Collaboration versus Control

By:  Rob

“It is amazing how much you can accomplish when it doesn’t matter who gets the credit.” Ironically, I’ve seen this attributed both to Harry S Truman and Winston Churchill. I suspect it’s the former. In any event, the following Twitter exchange inspired this blog post.

AmandaLThomas Amanda Thomas In my opinion, @McDonalds really dropped the ball on the whole “national McDonalds Ice Cream day.” we love it & they wouldn’t play along!

RobRutkowski Rob Rutkowski @AmandaLThomas Sometimes for corporations, control is more important than exposure, even good exposure. Go figure.

Amanda Thomas

@AmandaLThomasAmanda Thomas

@RobRutkowski I guess they figure they’ll make money regardless. Customer service and good PR isn’t their gameplan apparently.

Social media is nothing if not recursive. Nowadays, there is real tension between people who want to do something and share it versus people who want to maximize the profit from it. I am about as far away from a collectivist as you can get so bear with me here. Right now, you see shameless forum shopping coupled with business models built entirely on patent enforcement. At the same time, the open source movement is still very much alive. There’s a parallel here between banks on one side and credit unions on the other.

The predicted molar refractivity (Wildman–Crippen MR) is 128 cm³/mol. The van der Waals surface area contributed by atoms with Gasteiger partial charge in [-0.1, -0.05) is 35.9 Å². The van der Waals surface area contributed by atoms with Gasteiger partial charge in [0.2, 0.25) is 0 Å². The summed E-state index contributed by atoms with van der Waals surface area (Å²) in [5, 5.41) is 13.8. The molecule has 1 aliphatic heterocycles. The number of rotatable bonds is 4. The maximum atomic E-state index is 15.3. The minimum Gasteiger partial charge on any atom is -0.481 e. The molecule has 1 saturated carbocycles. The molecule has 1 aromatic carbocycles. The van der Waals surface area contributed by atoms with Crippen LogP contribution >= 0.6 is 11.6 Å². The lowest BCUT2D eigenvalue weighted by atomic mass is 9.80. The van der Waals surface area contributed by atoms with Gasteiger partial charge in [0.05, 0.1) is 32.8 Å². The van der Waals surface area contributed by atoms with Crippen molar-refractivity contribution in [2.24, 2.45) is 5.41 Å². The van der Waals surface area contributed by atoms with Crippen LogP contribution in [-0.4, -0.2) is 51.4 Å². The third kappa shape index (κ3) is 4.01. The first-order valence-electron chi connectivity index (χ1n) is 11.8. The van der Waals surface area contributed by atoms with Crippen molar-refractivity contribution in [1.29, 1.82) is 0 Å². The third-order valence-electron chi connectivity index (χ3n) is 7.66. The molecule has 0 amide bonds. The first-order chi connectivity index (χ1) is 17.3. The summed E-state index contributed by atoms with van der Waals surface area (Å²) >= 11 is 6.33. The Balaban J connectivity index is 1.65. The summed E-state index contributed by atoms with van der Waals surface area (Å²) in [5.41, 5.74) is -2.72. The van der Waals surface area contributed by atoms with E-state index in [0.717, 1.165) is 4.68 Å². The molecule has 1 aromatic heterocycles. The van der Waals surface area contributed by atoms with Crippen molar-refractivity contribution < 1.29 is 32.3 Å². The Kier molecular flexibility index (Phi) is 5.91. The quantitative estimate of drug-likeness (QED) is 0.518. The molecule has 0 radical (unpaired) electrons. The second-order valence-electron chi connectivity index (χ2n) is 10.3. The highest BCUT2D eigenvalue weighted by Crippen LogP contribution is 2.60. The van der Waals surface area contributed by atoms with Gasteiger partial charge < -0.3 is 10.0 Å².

Bill Gates developed operating systems for computers and is very wealthy. Linus Torvalds developed an operating system for computers and he is merely well off. Microsoft zealously protects its intellectual property while the Linux operating system is open source. Banks are for profit, credit unions are not-for-profit. Credit unions are known for collaboration and banks are known for competition.

Obviously, these comparisons are not iron-clad. Credit Unions need to protect intellectual property at times and banks can offer free services to their consumers. I’m not being judgmental here either. I’m trying to get to the point which is collaboration versus control.

Which would you rather see as a driving force at your credit union? Do you want to be like McDonalds and eschew collaboration that you didn’t solicit, casting off something that might be beneficial in favor of strict, rigorous control of your message? Or do you want to embrace the spontaneous love of people who genuinely like your products, giving up a little control in favor of the rampant viral attention that collaboration can engender? Personally, I would opt for the latter, but apparently, as in the case of appreciation for McDonald’s ice cream itself, it is a matter of taste.


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